Calanais Standing Stones.

Start. Calanais Visitor Centre.

Route. Calanais Visitor Centre - Standing Stones - A858 - Calanais II - Calanais III - A858 - Calanais Visitor Centre.

Notes. Many theories abound to the origin and use of the various stone circles, standing stones and avenues of rock adorning the landscape at Calanais, truth is nobody really knows, whatever inspired there construction all agree that a visit to the standing stones is not to be missed. Having visited them myself I think I am qualified to say, there is definitely a presence on the hill amongst these sentinels raised around 5,000 years ago, without getting all spiritual which is easily done at Calanais, lets look at the facts. There are eighteen pre-historic sites in the Calanais complex, single stones to circles, ancient villages and settlements, chamber cairns and burial sites.

It's hard to believe that until 1857 the stone circles were buried under up to eight foot of peat, the product of sudden climate change around 3,000 years ago. Following the orders of the laird, his workforce begun excavating the only stone visible, what they unearthed was the finest stone age monument in the British Isles, second to non including the one on Salisbury Plane.

Our walk took in just three of the historic monuments, making for a pleasant half day stroll. We parked in the Visitors Centre car park, a path lead up the hill past the Visitors Centre, it was closed, it was Sunday, Lewis shuts down on Sundays, and Wednesday afternoons. Squally showers accompanied by a strong north-westerly wind welcomed us to the standing stones, undaunted we wandered around the monument drinking in the atmosphere before re-tracing our steps. Following the single track road we drove in on, we skirted the edge of Loch Ceann Hulabhaig soon passing a number of modern bungalows, at the road junction we continued east along the A858, after 200 yards a finger-post announced this was the route to Calanais II. A short walk up a drive to a small croft followed before a metal kissing gate allowed access to the standing stones. We found ourselves looking at a scattering of five stones, the guide book tells us originally ten monoliths stood on this site, evidence of post holes suggest there was a much earlier circle standing on this small hill.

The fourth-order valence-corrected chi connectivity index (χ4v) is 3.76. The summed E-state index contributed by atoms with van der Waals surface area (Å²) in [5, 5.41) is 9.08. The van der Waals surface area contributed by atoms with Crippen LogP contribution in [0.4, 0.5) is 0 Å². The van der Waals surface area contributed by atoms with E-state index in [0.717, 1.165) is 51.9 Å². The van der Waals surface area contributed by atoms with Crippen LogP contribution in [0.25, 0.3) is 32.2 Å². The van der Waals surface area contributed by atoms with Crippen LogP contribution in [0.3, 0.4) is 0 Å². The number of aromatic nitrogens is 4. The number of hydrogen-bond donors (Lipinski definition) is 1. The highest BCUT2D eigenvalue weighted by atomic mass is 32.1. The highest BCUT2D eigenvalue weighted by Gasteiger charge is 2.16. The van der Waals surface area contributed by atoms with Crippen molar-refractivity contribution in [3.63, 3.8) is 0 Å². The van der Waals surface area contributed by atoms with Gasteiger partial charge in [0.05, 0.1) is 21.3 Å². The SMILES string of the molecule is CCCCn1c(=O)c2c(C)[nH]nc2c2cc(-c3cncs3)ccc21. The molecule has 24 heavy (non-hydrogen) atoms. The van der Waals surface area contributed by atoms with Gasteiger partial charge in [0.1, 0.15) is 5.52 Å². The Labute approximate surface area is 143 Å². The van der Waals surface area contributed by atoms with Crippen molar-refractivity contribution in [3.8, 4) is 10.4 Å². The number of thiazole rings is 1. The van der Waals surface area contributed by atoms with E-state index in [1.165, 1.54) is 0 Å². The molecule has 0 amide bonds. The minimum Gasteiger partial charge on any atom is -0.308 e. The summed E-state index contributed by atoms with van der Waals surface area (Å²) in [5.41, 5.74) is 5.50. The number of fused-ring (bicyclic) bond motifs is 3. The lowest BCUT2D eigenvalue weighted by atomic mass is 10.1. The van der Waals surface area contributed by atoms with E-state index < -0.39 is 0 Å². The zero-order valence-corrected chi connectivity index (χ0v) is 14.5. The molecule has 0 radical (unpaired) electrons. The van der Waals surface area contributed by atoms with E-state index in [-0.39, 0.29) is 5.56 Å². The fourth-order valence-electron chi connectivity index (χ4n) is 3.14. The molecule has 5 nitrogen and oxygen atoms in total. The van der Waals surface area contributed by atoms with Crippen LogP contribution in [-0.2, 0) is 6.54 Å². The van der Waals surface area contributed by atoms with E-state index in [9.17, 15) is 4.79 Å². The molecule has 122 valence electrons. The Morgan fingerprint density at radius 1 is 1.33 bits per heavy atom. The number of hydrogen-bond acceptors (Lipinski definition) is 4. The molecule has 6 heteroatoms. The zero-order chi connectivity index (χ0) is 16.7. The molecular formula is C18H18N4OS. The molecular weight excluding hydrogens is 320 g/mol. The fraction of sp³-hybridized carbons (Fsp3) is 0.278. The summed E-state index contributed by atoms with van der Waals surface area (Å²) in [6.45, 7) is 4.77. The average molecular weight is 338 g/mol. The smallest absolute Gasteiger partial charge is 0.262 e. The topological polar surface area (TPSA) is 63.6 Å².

Onward to Calanais III, duckboards aided our progress across boggy ground, at the top of a small rise we were met by more standing stones, Calanais III, a complex setting of seventeen stones with stunning views over a rolling landscape of peat bog and lochans. With dark cloud approaching quickly from the northwest it was time to make a move. Following a well used path north we soon reached the main road, we turned left to start the short walk over tarmac back to the shelter of the waiting car.

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Nearing the standing stones looking over Loch Ceann Hulabhaig to the Harris hills.

Stunning views from the standing stones at Calanais, to the right the grey slate roof of the Visitor Centre.

Calanais Standing Stones, even with a force eight blowing out of the northwest there's definitely an aura on this small hill amongst the stones. For stone circle buffs here's some statistics. A ring of large stones 39ft in diameter enclose a huge monolith at it's centre, also at the centre are the remains of a ring and chambered cairn, running north from the circle are two parallel lines of nineteen stones forming an avenue 262ft long.

At the heart of the circle a ring and chamber cairn.

Views over Loch Ceann Hulabhaig with the hills of Harris across the skyline.

Seen from the loch side lane, Beinn Scarastaigh, Culabhal and Smuaisebhal rise above the houses of Linsiadar.

Looking west across upper Loch Ceann Hulabhaig with Calanais Standing Stones clearly visible across the skyline.

An air of neglect, that was the impression I got from many of the croft's across the island, on the skyline Calanais III.

Calanais II, a condensed circle of five stones, originally ten stones stood on this site, even more interesting the evidence of post holes has been found, suggesting there was an earlier circle here roughly 32ft in diameter.

Calanais as seen over the tidal island of Eilean Orasaigh.

The remains of an abandoned croft, one of many deserted Shielings and small farming/fishing communities on the island, some abandoned to the peat encroachment, but most cleared in the 18th and early 19th centuries, a black one hundred year period in Scotland's history, when the highland people were cleared by their landlord to make way for the more profitable sheep.

Sue turns her back against the wind and rain, she's heading for the shelter of the standing stones.

The passing storm.

Loch Ceann Hulabhaig looking south.

Viewing the hills of Harris from the edge of Cnoc Fillibhir Bheag.

A typical slice of Lewis landscape.

Calanais III a complex setting of 17 stones just a few hundred yards from Calanais II.

Looking back to Calanais II and Loch Ceann Hulabhaig, with the main circle hardly visible now on the green hill to the right.

Music aficionados amongst you may recognize the stones here, on a stormy day in January 1984 rock band Ultravox lead by Midge Ure filmed part of a music video here, the stones later featured on their album cover Lament.

Looking north over the scattered community of Calanais....

....and south to the Hills of Harris.

Under darkening skies Loch Rog an Ear.

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